It’s not always the case that you notice the characteristic circular patches. In some conditions, there can be seen scales of skin like dandruff, scabs, or even darkened skin (hyperpigmentation). When some of these signs are noticed, a trip to the veterinary clinic for further consulting is recommended.
How Do Dogs Get Ringworm?
For a dog to get ringworm, he must come into direct contact with the fungus, either directly in contact with other dogs or indirectly by coming in contact with the contaminated environment (sleeping in the bed or using the same brush as an infected dog).
Ringworm in Puppies
Even though dogs of all ages can get the ringworm, puppies, older dogs and dogs with lesions on the skin or with weaker immunity are more susceptible to the infection. Unlike in adult dogs, puppies don’t necessarily develop the usual ring areas of hair loss. There are bald patches with dandruff, crusts, and broken and brittle hair all over the body. While usually in dogs the affected areas are not itchy, puppies can more often develop itchiness. So, unlike in older dogs there are more cases where itchiness is present as well. Diagnosis and treatment of ringworm in puppies is the same as in older dogs.
Diagnosis of Ringworm in Dogs
The first thing the veterinarian will do is perform a physical examination of the dog’s body. If he finds an indication that the dog has ringworm (patches with dry, scaly skin and fur), further diagnostic methods will be conducted.
Usually, the first one to be used is a method that involves the use of a Wood´s lamp, where the fungi fluoresce under the ultraviolet light of the lamp. This method is not fully reliable since a false positive can occur, so it’s mostly used as a screening method.
Microscopic examination is conducted by taking the skin scraping or hair from places where it fluoresces under the Wood’s lamp.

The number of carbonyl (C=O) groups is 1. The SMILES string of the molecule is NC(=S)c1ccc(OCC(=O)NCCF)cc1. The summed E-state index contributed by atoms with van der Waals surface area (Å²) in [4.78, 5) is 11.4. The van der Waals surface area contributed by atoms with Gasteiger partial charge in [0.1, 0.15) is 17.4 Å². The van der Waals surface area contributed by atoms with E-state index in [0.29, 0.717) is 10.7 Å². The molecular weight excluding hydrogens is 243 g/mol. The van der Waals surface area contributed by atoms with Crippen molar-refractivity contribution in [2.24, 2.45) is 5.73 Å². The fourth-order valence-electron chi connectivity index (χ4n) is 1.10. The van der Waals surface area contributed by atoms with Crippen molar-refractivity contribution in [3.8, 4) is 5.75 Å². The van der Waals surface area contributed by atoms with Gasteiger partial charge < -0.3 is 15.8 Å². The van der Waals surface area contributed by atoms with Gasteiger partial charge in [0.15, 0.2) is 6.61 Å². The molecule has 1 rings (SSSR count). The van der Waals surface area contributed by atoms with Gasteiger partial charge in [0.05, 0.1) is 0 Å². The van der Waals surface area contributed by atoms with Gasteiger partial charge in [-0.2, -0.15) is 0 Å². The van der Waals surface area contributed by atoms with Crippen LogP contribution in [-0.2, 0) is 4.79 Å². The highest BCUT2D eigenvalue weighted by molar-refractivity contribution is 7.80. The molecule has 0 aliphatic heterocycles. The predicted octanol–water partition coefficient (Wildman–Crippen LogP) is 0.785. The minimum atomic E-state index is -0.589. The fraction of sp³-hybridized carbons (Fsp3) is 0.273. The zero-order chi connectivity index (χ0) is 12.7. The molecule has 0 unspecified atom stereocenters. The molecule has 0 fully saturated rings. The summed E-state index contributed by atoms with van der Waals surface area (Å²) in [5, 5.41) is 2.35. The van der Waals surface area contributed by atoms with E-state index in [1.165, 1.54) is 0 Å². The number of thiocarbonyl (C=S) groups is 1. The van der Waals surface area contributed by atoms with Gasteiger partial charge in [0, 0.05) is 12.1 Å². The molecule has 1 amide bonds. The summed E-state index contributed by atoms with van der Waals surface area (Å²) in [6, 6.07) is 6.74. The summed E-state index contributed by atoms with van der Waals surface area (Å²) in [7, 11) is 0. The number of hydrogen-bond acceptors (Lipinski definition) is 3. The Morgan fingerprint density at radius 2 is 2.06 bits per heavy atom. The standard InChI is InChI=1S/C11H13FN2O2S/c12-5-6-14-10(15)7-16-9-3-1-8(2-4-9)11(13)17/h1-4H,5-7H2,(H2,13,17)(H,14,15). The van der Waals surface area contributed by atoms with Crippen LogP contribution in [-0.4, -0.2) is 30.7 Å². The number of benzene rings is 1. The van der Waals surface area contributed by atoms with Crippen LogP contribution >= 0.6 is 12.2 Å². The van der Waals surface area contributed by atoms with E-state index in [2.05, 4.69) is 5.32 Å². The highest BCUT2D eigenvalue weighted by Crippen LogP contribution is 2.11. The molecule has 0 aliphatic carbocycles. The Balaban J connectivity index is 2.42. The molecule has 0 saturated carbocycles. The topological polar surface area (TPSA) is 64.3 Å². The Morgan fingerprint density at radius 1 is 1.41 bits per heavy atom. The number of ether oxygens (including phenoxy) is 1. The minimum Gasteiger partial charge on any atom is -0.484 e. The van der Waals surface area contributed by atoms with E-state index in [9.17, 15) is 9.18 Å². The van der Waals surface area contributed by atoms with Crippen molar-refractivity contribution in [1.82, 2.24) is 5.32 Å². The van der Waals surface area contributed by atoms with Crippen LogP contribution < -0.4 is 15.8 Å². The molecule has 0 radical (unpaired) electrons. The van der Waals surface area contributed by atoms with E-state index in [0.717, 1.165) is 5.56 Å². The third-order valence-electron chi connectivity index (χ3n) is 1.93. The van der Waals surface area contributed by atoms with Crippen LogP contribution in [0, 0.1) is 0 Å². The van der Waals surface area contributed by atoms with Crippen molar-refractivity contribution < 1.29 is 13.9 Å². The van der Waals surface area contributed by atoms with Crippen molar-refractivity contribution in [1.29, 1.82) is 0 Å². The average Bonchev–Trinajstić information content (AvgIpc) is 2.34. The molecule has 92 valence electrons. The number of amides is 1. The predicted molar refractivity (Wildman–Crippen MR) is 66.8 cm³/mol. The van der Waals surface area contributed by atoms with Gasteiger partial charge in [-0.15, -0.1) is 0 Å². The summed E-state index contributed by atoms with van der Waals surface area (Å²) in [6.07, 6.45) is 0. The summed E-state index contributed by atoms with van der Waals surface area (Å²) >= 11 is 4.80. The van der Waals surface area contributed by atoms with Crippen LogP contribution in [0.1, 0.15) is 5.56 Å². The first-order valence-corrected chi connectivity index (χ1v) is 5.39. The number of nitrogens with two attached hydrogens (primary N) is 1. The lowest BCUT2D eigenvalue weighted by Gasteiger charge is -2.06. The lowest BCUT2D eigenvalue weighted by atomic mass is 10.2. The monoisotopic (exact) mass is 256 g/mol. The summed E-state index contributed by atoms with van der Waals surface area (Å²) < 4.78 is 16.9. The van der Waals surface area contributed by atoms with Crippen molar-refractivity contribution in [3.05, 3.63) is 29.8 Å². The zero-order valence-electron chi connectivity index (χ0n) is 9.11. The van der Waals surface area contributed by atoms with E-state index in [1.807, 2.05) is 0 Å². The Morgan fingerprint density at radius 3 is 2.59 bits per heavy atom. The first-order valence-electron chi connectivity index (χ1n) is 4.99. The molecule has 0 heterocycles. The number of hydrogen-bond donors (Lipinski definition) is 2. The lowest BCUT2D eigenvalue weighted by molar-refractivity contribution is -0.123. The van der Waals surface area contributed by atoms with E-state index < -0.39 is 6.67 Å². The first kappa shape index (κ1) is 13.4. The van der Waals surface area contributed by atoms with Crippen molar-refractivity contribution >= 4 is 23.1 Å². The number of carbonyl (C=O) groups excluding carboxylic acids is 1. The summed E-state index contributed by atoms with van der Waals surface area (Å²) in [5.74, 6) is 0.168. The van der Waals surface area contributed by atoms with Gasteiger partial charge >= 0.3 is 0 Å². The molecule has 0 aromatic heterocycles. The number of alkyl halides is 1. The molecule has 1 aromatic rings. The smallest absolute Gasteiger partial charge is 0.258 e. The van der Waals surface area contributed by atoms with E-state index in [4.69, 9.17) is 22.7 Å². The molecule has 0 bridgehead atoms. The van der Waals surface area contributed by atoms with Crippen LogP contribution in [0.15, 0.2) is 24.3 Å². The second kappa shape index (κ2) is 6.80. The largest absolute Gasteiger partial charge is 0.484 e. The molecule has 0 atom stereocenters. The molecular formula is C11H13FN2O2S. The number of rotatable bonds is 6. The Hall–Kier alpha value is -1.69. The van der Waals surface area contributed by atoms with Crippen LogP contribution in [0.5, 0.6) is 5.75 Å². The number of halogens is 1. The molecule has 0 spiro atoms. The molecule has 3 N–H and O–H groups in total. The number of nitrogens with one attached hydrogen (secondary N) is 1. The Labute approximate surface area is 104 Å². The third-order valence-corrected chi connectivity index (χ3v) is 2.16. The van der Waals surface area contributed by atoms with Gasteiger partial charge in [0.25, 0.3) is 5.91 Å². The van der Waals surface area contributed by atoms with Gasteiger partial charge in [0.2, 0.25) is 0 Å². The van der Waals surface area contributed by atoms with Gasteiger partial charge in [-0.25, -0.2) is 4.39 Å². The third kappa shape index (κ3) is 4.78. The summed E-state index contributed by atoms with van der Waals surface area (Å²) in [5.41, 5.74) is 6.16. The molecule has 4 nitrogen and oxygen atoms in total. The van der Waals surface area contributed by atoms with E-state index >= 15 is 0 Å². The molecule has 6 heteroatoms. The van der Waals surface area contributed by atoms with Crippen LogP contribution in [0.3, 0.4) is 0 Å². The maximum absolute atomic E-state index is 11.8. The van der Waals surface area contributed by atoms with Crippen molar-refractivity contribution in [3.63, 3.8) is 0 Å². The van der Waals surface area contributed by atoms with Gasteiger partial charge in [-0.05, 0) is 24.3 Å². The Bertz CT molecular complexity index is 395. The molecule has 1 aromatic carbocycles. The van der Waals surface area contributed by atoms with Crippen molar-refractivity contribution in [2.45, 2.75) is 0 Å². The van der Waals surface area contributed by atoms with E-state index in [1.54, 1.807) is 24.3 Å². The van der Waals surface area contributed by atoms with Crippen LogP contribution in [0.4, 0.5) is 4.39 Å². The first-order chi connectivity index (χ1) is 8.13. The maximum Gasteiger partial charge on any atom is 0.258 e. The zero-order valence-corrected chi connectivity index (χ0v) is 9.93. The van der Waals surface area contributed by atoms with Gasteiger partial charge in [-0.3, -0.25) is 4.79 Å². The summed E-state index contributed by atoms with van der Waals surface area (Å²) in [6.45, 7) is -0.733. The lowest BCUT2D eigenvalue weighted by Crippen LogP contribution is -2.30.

But the most reliable method is growing a fungal culture from samples of skin scrapings or plucked hair. The results can be seen in a couple of days, but in some cases, the final diagnosis results can be prolonged for up to a month.
Since there are various similar skin diseases, the veterinarian could carry out other diagnostic procedures to rule out those potential diseases as well.
Ringworm Treatment for Dogs
After the ringworm has been diagnosed, proper treatment will be determined. The treatment method will depend on the affected area, the severity of the infection, and the symptoms manifested.
There are three different treatment methods: topical, oral therapy and environmental decontamination. Usually, a combination of all of them is needed for successful results in the end.
Topical Therapy for Ringworm in Dogs
Topical treatment is used to prevent the spread of fungus spores into the environment so owners and other animals that come in contact with the dog aren’t affected. Treated with topical therapy, the fungus spores are directly killed, so even if they end up spreading into the environment, they are not infectious.
The most common products used are shampoos, lotions, and ointments that mostly contain either Miconazole or Clotrimazol. Miconazole is usually combined with Chlorhexidine, because in this combination, the results are most efficient.
Oral Therapy for Ringworm in Dogs
With the topical treatment getting rid of the worms already existing on the surface, oral therapy gets to the core of the problem and prevents the fungus from further spread and reproduction. Itraconazole and Terbinafine are options mostly used by veterinarians. The treatment should be continued until the dog tests negative.
Environmental decontamination is also an important part of ringworm therapy. Improving the conditions where the dog resides can be of great benefit, but there are not many products that are effective. The one that works on 80% ringworm spores is bleach (diluted 1:10). It is effective on any surface that can be bleached. Before bleaching, it’s important to do general cleaning from vacuuming carpets to washing surfaces with soap and detergent, since bleach does not work if there is any dirt present.
Home Remedies for Ringworm in Dogs